‘Can’t fault the enthusiasm & commitment to the show’: CAN-CAN! – Union Theatre

In London theatre, Musicals, Opinion, Reviews by Debbie GilpinLeave a Comment

Union Theatre, London – until 9 March 2019

Continuing Phil Willmott’s ‘Enemies of the People’ Essential Classics season for 2019 is a new musical, Can-Can!, following on from Arthur Miller’s An Enemy of the People. It is soundtracked by the music of Jacques Offenbach and his contemporaries, and has a limited run at the Union Theatre, prior to a new production of Shakespeare’s Othello, as part of the same season.

It’s Paris in the 1890s, and Orpheus Theatre Troupe actress Jane Avril is set to leave the stage to begin a new life as the wife of Christian Bontoux, the wealthy heir to the Bontoux banking dynasty. Before their marriage, however, Jane has to go through a trial period to see if she can fit in with this very traditional family’s ways; left feeling as if her wings have been clipped, the only moments of joy come when Christian plays the troubadour outside her window at night.

Everything comes to a head when her theatre friends pay an unexpected visit late at night – despite her love for Christian, and her rapport with prospective sister-in-law Margot, Jane decides that freedom is too important to overlook. But with Christian also harbouring ambitions of becoming a performer, will the couple weather the storm – or are they destined to remain apart?

On the face of it, Can-Can! is an intriguing prospect: essentially a jukebox musical, but with more classical and traditional material than your typical pop fare. As well as Offenbach, there are compositions from the likes of Johann Strauss II, Franz Lehár and Sigmund Romberg. However, as is often the way with usual jukebox musicals, the book is where things fall down; the story is rather flimsy, with too many strands and characters to try and cater for – for example, Monsieur Bontoux’s back story (whilst sort of set up) does come a bit out of the blue, and the ending is all a bit deus ex machina. It’s almost like it wants to be Moulin Rouge! with the setting, the kinds of lives being depicted, a leading man called Christian, and Toulouse Lautrec…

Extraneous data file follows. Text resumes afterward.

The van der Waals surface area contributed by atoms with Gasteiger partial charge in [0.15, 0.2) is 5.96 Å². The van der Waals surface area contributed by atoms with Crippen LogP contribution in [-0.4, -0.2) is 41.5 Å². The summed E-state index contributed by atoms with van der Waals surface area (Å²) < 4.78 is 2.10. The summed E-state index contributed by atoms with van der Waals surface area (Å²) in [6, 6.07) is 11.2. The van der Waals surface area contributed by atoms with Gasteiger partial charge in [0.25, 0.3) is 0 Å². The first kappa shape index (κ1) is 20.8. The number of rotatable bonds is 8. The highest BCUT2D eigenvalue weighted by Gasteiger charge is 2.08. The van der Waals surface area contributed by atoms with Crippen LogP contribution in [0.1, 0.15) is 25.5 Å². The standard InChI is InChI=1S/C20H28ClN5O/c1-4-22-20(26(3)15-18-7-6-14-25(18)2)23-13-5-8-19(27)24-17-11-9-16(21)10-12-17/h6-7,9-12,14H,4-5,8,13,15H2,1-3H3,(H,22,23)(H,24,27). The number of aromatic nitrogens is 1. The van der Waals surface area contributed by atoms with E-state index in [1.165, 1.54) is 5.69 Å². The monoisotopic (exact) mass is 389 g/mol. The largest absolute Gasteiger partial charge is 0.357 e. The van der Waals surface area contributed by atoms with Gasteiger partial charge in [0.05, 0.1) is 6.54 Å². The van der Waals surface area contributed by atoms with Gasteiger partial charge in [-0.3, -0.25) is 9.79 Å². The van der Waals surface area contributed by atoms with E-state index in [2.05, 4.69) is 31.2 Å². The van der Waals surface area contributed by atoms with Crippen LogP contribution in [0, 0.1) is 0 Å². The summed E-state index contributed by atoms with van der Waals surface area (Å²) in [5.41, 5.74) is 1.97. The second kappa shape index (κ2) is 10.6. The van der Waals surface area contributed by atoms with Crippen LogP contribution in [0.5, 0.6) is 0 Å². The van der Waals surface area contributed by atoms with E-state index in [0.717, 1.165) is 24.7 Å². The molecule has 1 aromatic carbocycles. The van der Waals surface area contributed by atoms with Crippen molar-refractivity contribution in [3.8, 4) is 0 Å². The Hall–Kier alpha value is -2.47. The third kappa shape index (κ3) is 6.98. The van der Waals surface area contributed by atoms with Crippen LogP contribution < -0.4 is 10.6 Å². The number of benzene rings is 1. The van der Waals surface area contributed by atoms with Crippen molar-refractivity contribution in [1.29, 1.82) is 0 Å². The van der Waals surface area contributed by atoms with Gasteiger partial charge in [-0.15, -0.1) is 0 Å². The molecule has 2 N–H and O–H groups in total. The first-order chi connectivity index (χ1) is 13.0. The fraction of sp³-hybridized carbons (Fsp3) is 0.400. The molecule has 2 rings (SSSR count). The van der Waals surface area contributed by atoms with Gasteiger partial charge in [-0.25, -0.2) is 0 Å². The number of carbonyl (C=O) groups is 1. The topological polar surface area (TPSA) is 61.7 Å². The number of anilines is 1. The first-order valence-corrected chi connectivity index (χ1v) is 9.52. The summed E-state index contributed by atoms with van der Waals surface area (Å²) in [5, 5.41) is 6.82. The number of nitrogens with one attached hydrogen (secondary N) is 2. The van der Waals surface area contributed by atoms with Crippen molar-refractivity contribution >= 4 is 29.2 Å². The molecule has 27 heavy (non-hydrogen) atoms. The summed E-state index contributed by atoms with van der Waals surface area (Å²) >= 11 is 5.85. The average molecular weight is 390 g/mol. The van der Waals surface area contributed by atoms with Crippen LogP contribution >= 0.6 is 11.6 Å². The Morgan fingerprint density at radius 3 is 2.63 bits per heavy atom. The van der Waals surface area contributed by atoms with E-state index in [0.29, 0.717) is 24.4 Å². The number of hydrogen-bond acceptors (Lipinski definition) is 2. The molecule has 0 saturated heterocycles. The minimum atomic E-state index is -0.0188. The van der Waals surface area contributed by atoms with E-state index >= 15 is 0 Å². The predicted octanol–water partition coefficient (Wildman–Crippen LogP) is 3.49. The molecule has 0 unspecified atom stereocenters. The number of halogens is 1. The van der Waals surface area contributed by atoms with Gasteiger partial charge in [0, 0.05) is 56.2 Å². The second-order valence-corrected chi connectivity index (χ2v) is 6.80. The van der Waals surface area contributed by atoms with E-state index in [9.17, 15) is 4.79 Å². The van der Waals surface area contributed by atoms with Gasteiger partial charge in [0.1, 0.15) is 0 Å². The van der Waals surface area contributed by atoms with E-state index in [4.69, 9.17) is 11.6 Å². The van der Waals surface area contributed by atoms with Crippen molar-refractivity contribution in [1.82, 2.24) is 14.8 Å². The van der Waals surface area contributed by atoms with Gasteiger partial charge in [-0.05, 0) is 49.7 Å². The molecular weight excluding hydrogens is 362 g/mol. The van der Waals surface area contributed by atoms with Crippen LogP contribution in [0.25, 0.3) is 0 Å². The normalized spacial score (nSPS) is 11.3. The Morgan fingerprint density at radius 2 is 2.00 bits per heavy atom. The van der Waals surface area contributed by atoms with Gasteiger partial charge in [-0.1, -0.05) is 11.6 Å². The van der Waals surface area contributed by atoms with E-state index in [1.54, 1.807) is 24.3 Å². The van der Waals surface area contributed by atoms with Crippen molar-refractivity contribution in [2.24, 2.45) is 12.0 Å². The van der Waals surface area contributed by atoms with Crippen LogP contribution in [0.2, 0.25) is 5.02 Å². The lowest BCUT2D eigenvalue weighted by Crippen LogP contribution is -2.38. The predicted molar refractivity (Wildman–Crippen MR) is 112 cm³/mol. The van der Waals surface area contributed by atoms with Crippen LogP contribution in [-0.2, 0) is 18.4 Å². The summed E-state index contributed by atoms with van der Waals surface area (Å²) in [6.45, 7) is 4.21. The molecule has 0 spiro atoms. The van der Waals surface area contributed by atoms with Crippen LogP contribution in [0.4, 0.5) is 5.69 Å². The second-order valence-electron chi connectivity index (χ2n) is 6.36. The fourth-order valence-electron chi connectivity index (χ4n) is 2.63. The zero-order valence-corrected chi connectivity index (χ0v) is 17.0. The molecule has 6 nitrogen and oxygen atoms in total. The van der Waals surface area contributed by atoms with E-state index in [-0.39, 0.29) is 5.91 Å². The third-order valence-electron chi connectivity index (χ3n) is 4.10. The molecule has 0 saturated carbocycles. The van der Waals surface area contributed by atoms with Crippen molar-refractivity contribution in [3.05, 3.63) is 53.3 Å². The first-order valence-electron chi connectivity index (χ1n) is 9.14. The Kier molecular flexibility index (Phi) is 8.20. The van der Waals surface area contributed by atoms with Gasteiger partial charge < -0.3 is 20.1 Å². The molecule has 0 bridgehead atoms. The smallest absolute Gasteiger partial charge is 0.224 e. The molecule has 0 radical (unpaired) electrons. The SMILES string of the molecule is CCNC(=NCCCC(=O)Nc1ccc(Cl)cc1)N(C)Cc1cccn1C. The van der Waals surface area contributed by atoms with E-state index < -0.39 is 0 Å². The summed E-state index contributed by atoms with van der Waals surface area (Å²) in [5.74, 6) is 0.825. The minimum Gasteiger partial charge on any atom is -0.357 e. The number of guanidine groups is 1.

I’m also slightly bewildered by the obsession with the word ‘gypsy’: both the members of the theatre troupe and the Bontoux household refer to the performers as gypsies for no particular reason. The excuse of its setting in La Belle Époque won’t wash either, as the rest of the script is hardly the paragon of historically accurate text . Simply put, I cringed every single time the word was used – it just makes no sense. I’m also not quite sure why it was deemed necessary to include an array of fart jokes; I’ve no aversion to them per sé, but they’re rather gratuitous here.

Where the show shines is in Adam Haigh’s choreography. There isn’t a lot of space to play with on that stage, especially with such a large cast, but it is by far the best element of the show. Jane & Christian’s ballet is well performed and choreographed, but it does feel quite out of place in comparison with the rest of the show – it’s very contemporary in style, which jars with the period and more traditional routines. The final can-can is definitely the highlight of the show, right at the end and providing a memorable climax; it’s energetic, daring and quite a sight to behold. Watch out in the front row!

Corinna Marlowe gives the most convincing & memorable supporting performances as the Countess (Great Aunt to the Bontoux clan) and Madame Olga (wardrobe mistress). Given the patchy nature of the book, it’s difficult to judge performances too much, though I can’t fault the enthusiasm and commitment to the show.

CAN-CAN!
Photo credit: Scott Rylander

My verdict? If you love dance and can ignore the defects in the book, you won’t be disappointed – otherwise it’s not one to be rushing to see.

Rating: 2*

CAN-CAN! runs at the Union Theatre until 9 March 2019. Tickets are available online or from the box office.

Tags: Adam Haigh, CAN-CAN!, Corinna Marlowe, Enemies of the People, Franz Lehár, Johann Strauss II, London, Moulin Rouge!, Off West End, Offenbach, Phil Willmott, review, Sigmund Romberg, theatre, Union TheatreCategories: all posts, review, theatre

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Debbie Gilpin
Debbie Gilpin stumbled into writing about theatre when she moved to London after studying for a degree in Human Genetics at Newcastle University. She started her website Mind the Blog in November 2014 and also tweets from @Mind_the_Blog. She spent the best part of 2014-16 inadvertently documenting Sunny Afternoon in the West End, and now also writes for BroadwayWorld UK. Debbie’s theatre passions are Shakespeare and new writing, but she’s also a sucker for shows with a tap routine.
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Debbie Gilpin on FacebookDebbie Gilpin on RssDebbie Gilpin on Twitter
Debbie Gilpin
Debbie Gilpin stumbled into writing about theatre when she moved to London after studying for a degree in Human Genetics at Newcastle University. She started her website Mind the Blog in November 2014 and also tweets from @Mind_the_Blog. She spent the best part of 2014-16 inadvertently documenting Sunny Afternoon in the West End, and now also writes for BroadwayWorld UK. Debbie’s theatre passions are Shakespeare and new writing, but she’s also a sucker for shows with a tap routine.

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